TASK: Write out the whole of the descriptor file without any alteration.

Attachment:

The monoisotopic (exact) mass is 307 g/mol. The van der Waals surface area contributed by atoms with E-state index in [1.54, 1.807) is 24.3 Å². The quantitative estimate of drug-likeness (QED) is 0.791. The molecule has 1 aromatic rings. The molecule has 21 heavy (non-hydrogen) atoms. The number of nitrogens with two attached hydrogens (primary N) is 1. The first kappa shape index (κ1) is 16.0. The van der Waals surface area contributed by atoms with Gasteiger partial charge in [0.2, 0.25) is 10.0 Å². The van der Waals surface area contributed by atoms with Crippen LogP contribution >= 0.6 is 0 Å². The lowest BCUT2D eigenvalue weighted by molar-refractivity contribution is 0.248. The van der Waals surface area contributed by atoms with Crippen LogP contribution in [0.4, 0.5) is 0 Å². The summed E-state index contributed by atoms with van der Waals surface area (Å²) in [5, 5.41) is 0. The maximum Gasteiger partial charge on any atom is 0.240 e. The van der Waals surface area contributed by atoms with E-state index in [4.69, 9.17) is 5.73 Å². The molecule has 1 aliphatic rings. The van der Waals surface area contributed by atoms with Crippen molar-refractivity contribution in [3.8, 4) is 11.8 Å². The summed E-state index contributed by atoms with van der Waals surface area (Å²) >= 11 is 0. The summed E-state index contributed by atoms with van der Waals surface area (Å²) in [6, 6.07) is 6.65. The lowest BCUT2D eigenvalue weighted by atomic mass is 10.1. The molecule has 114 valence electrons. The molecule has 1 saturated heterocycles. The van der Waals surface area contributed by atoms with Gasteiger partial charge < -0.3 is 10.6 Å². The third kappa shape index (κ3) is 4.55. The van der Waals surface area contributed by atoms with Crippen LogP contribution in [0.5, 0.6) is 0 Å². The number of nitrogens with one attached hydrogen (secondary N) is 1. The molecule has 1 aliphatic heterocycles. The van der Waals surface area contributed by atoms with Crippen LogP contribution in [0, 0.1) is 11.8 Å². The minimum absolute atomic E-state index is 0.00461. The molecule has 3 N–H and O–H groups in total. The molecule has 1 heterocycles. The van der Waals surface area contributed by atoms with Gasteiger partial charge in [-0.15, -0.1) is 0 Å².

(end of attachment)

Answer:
The monoisotopic (exact) mass is 307 g/mol. The van der Waals surface area contributed by atoms with E-state index in [1.54, 1.807) is 24.3 Å². The quantitative estimate of drug-likeness (QED) is 0.791. The molecule has 1 aromatic rings. The molecule has 21 heavy (non-hydrogen) atoms. The number of nitrogens with two attached hydrogens (primary N) is 1. The first kappa shape index (κ1) is 16.0. The van der Waals surface area contributed by atoms with Gasteiger partial charge in [0.2, 0.25) is 10.0 Å². The van der Waals surface area contributed by atoms with Crippen LogP contribution >= 0.6 is 0 Å². The lowest BCUT2D eigenvalue weighted by molar-refractivity contribution is 0.248. The van der Waals surface area contributed by atoms with Crippen LogP contribution in [0.4, 0.5) is 0 Å². The summed E-state index contributed by atoms with van der Waals surface area (Å²) in [5, 5.41) is 0. The maximum Gasteiger partial charge on any atom is 0.240 e. The van der Waals surface area contributed by atoms with E-state index in [4.69, 9.17) is 5.73 Å². The molecule has 1 aliphatic rings. The van der Waals surface area contributed by atoms with Crippen molar-refractivity contribution in [3.8, 4) is 11.8 Å². The summed E-state index contributed by atoms with van der Waals surface area (Å²) >= 11 is 0. The summed E-state index contributed by atoms with van der Waals surface area (Å²) in [6, 6.07) is 6.65. The lowest BCUT2D eigenvalue weighted by atomic mass is 10.1. The molecule has 114 valence electrons. The molecule has 1 saturated heterocycles. The van der Waals surface area contributed by atoms with Gasteiger partial charge < -0.3 is 10.6 Å². The third kappa shape index (κ3) is 4.55. The van der Waals surface area contributed by atoms with Crippen LogP contribution in [0.5, 0.6) is 0 Å². The number of nitrogens with one attached hydrogen (secondary N) is 1. The molecule has 1 aliphatic heterocycles. The van der Waals surface area contributed by atoms with Crippen LogP contribution in [0, 0.1) is 11.8 Å². The minimum absolute atomic E-state index is 0.00461. The molecule has 3 N–H and O–H groups in total. The molecule has 1 heterocycles. The van der Waals surface area contributed by atoms with Gasteiger partial charge in [-0.15, -0.1) is 0 Å².